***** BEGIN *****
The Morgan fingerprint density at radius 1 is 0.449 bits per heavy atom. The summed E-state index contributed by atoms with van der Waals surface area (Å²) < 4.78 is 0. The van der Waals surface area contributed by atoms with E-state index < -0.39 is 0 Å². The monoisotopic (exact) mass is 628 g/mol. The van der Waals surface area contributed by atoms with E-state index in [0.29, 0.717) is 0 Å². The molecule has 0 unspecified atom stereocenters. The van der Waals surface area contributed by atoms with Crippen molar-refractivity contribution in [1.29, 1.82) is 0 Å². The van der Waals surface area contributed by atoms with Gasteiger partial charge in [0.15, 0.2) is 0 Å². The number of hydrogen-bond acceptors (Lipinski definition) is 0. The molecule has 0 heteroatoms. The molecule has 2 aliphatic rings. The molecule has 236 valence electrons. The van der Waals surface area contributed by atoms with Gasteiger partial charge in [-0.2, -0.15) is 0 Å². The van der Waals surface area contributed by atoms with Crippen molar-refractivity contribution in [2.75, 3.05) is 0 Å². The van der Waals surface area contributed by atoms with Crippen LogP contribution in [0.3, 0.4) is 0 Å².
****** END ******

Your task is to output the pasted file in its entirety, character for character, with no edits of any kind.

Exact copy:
The Morgan fingerprint density at radius 1 is 0.449 bits per heavy atom. The summed E-state index contributed by atoms with van der Waals surface area (Å²) < 4.78 is 0. The van der Waals surface area contributed by atoms with E-state index < -0.39 is 0 Å². The monoisotopic (exact) mass is 628 g/mol. The van der Waals surface area contributed by atoms with E-state index in [0.29, 0.717) is 0 Å². The molecule has 0 unspecified atom stereocenters. The van der Waals surface area contributed by atoms with Crippen molar-refractivity contribution in [1.29, 1.82) is 0 Å². The van der Waals surface area contributed by atoms with Gasteiger partial charge in [0.15, 0.2) is 0 Å². The number of hydrogen-bond acceptors (Lipinski definition) is 0. The molecule has 0 heteroatoms. The molecule has 2 aliphatic rings. The molecule has 236 valence electrons. The van der Waals surface area contributed by atoms with Gasteiger partial charge in [-0.2, -0.15) is 0 Å². The van der Waals surface area contributed by atoms with Crippen molar-refractivity contribution in [2.75, 3.05) is 0 Å². The van der Waals surface area contributed by atoms with Crippen LogP contribution in [0.3, 0.4) is 0 Å².